Source: University of Otago
It is time to change the debate around sex work from a moral issue to one of workers’ rights, a University of Otago study argues.
Author Peyton Bond, PhD candidate in Sociology, Gender Studies and Criminology, interviewed seven Dunedin-based sex workers and one brothel manager to determine what decriminalisation can look like under the Prostitution Reform Act (PRA).
The study, published in journal Sexuality Research and Social Policy, found the Act is successful when managers adhere fully to the provisions of the PRA and the New Zealand Prostitutes Collective (NZPC) guidelines; sex workers are confident and knowledgeable about their rights under the legislation; and councils do not introduce bylaws that contradict the provisions of the PRA.
“Success is defined as a system that ensures workers’ rights and equitable and fair treatment. I name this success the ‘Dunedin Model’,” Bond says.
Post-decriminalisation sex workers in Dunedin felt confident about their rights and management was a large contributing factor to their positive experiences.
Another factor was the absence of bylaws in Dunedin. Bond says bylaws under some councils, including Queenstown and Christchurch, exist as an impediment to the benefits of decriminalisation.
Queenstown Lakes District Council’s bylaws, which reduce the legal area of operation for brothels to within a two-block zone in both Queenstown and Wanaka, which cannot be located at ground level or beneath ground level of another building, or within 100m of any existing brothel, have been labelled draconian by Dame Catherine Healy of the NZPC. Such restrictive bylaws can cause sex work to move underground, or face legal trouble.
“Workers-rights oriented management carried more weight than the other three factors in the successful model. This, unfortunately, means that even in a decriminalised, bylaw-free region, where workers have strong knowledge of their rights, the whims and temporality of management in the industry hold harmful power.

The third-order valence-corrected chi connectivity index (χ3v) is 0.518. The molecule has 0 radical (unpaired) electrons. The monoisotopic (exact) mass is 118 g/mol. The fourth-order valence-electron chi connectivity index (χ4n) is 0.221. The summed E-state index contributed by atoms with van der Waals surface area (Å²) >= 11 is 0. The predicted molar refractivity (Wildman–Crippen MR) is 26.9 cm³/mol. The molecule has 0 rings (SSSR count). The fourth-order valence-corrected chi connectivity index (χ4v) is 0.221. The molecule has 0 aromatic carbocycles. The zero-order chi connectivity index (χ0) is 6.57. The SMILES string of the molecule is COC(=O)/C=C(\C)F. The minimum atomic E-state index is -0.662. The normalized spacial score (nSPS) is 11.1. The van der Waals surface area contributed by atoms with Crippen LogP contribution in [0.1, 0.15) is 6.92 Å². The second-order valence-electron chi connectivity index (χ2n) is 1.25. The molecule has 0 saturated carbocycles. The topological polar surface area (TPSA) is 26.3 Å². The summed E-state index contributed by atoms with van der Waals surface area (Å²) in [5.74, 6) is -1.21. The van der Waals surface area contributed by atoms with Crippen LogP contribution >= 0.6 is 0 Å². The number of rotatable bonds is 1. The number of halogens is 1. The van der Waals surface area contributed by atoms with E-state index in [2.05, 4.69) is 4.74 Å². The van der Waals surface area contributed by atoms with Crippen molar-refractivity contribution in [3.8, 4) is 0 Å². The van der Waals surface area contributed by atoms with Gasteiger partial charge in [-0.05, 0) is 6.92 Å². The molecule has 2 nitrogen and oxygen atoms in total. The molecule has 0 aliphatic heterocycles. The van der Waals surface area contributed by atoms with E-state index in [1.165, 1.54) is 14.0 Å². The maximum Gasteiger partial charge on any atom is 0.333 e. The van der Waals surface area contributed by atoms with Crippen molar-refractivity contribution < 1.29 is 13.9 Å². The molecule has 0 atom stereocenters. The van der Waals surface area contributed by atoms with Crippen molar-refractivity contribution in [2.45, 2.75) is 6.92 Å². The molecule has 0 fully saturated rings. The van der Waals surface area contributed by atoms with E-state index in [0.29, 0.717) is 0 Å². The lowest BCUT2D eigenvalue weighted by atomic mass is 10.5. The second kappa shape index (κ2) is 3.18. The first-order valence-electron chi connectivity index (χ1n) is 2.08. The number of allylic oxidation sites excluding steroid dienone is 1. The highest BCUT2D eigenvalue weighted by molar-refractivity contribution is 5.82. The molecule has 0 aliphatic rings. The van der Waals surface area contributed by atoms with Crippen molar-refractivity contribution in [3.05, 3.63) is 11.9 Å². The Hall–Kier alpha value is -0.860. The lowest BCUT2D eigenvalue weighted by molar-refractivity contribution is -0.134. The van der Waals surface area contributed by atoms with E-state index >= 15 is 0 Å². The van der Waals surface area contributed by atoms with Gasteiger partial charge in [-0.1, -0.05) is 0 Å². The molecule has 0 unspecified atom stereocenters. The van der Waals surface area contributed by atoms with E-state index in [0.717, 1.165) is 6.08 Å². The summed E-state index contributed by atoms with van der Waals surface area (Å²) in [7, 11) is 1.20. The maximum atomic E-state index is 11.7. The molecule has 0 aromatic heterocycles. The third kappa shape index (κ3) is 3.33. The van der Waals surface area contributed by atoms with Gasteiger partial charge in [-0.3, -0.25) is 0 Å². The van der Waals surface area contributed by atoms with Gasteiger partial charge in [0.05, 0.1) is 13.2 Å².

“However, times can change (the interviews were conducted in 2018) and with it legislation sometimes must — this model requires continued input from those working in the field.”
Bond hopes the public can work on unlearning their own stigmas and preconceived notions around the sex industry and ensure that whatever their personal stance on the existence of sex work is, it does not mean that workers’ rights are not protected.
“Too many people argue against decriminalisation on the basis that sex work is ‘bad,’ without considering the real harms that this rhetoric and its corresponding policies cause – it is not plausible or best practice to make laws about people’s work without consulting and listening to those very people.”
She also hopes the study is useful to sex workers and activists fighting for decriminalisation in other countries as evidence of what a decriminalised policy model could look like when workers know their rights, management respects those rights, and further legislation (bylaws) don’t contradict the decriminalisation legislation.
The Dunedin Model: Dunedin Sex Worker Experiences Under Decriminalisation in Aotearoa New Zealand
Sexuality Research and Social Policy
For more information, contact:
Peyton BondSociology, Gender Studies and CriminologyUniversity of OtagoMob +64 27 398 7152Email firstname.lastname@example.org
Ellie RowleyCommunications AdviserUniversity of OtagoMob +64 21 278 8200Email email@example.com